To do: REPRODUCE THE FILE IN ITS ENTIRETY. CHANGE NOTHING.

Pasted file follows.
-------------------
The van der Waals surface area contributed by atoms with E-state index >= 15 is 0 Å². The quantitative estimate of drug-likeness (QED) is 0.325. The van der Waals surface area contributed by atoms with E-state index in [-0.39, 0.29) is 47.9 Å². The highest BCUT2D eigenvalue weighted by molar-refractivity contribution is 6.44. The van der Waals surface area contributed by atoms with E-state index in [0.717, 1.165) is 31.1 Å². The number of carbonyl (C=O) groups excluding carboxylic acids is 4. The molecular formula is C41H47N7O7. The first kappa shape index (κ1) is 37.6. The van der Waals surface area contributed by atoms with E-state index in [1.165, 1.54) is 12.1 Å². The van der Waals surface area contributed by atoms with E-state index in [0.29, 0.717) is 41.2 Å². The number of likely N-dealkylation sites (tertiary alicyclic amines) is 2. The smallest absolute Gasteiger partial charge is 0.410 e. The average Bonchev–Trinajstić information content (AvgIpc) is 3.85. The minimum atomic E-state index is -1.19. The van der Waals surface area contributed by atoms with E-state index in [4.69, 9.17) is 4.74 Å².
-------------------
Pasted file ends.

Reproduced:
The van der Waals surface area contributed by atoms with E-state index >= 15 is 0 Å². The quantitative estimate of drug-likeness (QED) is 0.325. The van der Waals surface area contributed by atoms with E-state index in [-0.39, 0.29) is 47.9 Å². The highest BCUT2D eigenvalue weighted by molar-refractivity contribution is 6.44. The van der Waals surface area contributed by atoms with E-state index in [0.717, 1.165) is 31.1 Å². The number of carbonyl (C=O) groups excluding carboxylic acids is 4. The molecular formula is C41H47N7O7. The first kappa shape index (κ1) is 37.6. The van der Waals surface area contributed by atoms with E-state index in [1.165, 1.54) is 12.1 Å². The van der Waals surface area contributed by atoms with E-state index in [0.29, 0.717) is 41.2 Å². The number of likely N-dealkylation sites (tertiary alicyclic amines) is 2. The smallest absolute Gasteiger partial charge is 0.410 e. The average Bonchev–Trinajstić information content (AvgIpc) is 3.85. The minimum atomic E-state index is -1.19. The van der Waals surface area contributed by atoms with E-state index in [4.69, 9.17) is 4.74 Å².